I sometimes wonder whether my fondest—and most dreadful—memories are real. Did I really experience the woods burning across the street from my house when I was five, did I really sail on that enchanted lake when I was six, or did I reconstruct those moments from things my parents and friends told me? That is why I love art and architecture: concrete objects anchor my memories, and seeing the Salk Institute or Vermeer’s "View of Delft" awakens, as the madeleines did for Proust, specific scenes. 

It turns out that I am not alone in wondering how much of my past I have misremembered. In a recent essay in The New York Review of Books, “Speak Memory,” (The New York Review of Books, February 21, 2013, pp. 19-21), Oliver Sachs recalls in detail an event from his youth during World War Ii, only to find out from his brother that he never experienced it, but was told about it by his parents. Yet the memory is real. He goes on to point out (citing the neuroscientist Gerald M. Edelman) that perception is a way of creating, and remembering one of recreating. Moreover, we do not just create or recreate by ourselves, but through conversation with others, by listening to stories, by telling them and, I would add, by making art or architecture. As Sachs concludes: “Memory is dialogic and arises not only from direct experience but from the intercourse of many minds.” 

Just a few pages further in the same issue, Stephen Greenblatt and Joseph Leo Koerner review the massive new review of what counts for neo-classicism, The Classical Tradition (Cambridge, MA: Belknap Press/Harvard University Press). The review and the book make clear the breadth of influence that Greek and Roman forms and myths have had on us, from our buildings to Asterix and Picasso, to cite just a few random entries the reviewers point out. What is interesting to me about the piece is that it spends most of its time speaking about the notion of tradition, or the carrying forth of particular types, but in the end points out that “… the classical tradition, as evoked by most of the entries in this enormous volume, implies not continuity but rather a break, a break upon which the whole idea of the Renaissance was constructed …The Classical Tradition is a principally a guide to [a] subsequent effort at recovery … ” Greenblatt and Koerner argue that this reconstruction is thus rooted in a particular historical project, and its contours and attributes are as much the result of the time, context, and purpose of that reconstruction as they are the timeless forms and values that Classicists attempt to evoke.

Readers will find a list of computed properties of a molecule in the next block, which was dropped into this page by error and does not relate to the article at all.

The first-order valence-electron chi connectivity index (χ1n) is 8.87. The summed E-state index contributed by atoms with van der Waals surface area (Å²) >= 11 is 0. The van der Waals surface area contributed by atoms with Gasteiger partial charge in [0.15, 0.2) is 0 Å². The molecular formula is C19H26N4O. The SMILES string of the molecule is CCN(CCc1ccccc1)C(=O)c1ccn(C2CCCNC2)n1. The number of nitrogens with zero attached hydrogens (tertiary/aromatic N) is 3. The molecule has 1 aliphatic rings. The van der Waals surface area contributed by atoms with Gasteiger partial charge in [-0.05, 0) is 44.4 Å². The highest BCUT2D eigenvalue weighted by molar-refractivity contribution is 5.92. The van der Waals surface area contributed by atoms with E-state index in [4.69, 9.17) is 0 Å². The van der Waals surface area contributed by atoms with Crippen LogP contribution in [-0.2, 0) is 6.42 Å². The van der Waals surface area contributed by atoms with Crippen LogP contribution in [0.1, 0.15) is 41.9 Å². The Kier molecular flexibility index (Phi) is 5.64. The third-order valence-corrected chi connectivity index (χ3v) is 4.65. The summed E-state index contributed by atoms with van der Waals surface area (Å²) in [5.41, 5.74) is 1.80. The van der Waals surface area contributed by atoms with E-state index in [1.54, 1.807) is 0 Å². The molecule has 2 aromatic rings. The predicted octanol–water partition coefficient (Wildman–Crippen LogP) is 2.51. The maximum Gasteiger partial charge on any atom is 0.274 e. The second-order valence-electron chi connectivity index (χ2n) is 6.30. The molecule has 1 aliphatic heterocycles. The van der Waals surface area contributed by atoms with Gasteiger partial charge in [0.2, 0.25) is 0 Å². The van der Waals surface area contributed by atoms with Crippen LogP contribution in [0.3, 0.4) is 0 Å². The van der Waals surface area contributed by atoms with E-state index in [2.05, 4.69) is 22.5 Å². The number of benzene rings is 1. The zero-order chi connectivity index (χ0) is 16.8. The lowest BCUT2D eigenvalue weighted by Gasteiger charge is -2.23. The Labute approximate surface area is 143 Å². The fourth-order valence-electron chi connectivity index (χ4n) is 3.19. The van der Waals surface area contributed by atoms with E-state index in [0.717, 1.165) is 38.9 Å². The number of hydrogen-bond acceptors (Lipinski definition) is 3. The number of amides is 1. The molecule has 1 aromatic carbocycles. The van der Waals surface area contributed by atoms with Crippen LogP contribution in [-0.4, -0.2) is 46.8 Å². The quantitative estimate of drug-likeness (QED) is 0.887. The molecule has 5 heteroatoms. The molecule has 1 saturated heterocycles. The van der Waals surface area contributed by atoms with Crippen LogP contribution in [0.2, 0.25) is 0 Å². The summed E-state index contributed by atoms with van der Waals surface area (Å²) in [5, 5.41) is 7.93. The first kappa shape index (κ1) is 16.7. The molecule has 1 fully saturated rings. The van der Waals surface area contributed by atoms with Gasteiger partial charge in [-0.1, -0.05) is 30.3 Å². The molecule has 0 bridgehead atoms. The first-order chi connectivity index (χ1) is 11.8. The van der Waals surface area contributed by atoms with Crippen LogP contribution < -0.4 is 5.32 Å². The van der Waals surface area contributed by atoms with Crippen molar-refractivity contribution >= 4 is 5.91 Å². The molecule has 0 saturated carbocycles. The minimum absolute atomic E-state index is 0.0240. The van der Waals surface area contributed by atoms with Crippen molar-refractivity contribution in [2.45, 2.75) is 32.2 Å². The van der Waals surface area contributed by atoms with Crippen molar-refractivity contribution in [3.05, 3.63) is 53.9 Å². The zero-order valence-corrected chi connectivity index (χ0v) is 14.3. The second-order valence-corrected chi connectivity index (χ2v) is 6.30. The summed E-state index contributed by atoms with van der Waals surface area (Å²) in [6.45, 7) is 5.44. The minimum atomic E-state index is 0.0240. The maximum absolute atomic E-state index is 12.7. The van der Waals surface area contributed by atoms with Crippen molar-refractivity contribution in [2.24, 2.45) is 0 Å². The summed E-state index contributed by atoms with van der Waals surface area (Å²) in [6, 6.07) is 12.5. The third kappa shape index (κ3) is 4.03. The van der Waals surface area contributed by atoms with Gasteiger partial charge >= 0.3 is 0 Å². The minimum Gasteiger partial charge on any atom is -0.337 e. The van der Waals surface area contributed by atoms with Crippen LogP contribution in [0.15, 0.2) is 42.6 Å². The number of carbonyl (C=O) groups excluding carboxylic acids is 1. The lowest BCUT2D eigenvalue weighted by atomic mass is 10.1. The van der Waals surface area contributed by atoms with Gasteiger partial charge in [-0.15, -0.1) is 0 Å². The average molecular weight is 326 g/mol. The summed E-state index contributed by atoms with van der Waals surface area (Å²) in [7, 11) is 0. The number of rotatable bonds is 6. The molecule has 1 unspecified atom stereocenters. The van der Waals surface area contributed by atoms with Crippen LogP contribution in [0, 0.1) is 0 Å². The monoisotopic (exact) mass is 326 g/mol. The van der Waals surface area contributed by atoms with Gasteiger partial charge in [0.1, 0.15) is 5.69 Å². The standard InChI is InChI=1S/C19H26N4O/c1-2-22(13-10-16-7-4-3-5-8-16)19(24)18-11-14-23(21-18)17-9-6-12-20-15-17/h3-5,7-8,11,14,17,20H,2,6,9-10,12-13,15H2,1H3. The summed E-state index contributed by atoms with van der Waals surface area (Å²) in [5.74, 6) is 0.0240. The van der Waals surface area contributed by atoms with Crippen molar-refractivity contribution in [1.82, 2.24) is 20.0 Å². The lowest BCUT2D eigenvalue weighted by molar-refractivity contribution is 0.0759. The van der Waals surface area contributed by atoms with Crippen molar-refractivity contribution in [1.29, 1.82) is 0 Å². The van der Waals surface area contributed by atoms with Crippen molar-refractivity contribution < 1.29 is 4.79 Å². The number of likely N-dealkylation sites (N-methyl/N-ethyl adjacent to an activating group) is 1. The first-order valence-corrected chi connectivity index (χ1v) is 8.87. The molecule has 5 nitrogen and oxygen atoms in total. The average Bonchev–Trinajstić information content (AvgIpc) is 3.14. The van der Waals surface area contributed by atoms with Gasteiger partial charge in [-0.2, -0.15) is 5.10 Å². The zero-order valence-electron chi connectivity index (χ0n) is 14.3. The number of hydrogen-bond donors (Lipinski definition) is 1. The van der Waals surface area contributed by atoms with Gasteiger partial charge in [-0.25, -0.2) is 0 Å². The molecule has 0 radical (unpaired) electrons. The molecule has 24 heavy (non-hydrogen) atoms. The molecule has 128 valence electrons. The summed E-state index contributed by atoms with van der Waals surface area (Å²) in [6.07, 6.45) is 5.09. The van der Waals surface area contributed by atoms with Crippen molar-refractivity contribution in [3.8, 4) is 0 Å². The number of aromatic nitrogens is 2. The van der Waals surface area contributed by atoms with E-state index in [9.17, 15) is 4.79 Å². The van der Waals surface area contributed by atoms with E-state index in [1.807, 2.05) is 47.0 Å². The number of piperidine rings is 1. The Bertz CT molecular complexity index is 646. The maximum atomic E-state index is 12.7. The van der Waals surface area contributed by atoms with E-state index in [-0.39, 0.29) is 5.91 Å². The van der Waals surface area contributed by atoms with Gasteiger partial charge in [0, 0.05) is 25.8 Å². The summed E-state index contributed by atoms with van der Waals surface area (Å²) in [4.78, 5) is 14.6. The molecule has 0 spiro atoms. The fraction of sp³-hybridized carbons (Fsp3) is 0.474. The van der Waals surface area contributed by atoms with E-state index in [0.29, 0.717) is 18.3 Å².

Classicism is, in other words, a continual remaking of a time and place based on fragments we draw from many sources in order to create something radically new. Like our private memories, it is something that is no more vital to how we make a world for ourselves for being such an artifice whose function is to make the new into something rooted in a past of which we cannot be sure. That reconstruction is the central act of any kind of creative making, and in no place is it more literal than in the work of architecture. There, we make a new place, but one that, even if we do not try to build with columns and pediments, makes use of existing forms, practices, and materials. It is a rearrangement, based partially on exigencies and partially on our dreams of what once was and sometime could be. Moreover, every act of construction by its very physicality replaces a vague, but vivid memory with a fact that surrounds us and thus, in a sense, buries those memories. Buildings and works of art create breaks in that they are concrete elements of newness replacing memories or suppositions. They are jarring or beautiful reminders of a present reality, even when they try to follow a seemingly unbroken tradition. In a strange way, that abstraction opens up the possibility for us to fill the new with memories. Understanding our cultural past grounds, but also restricts memory. Such historical break-making does not restrict, but makes possible invention when we realize that all memory is an act of collective recreation.

Aaron Betsky is a regularly featured columnist whose stories appear on this website each week. His views and conclusions are not necessarily those of ARCHITECT magazine nor of the American Institute of Architects.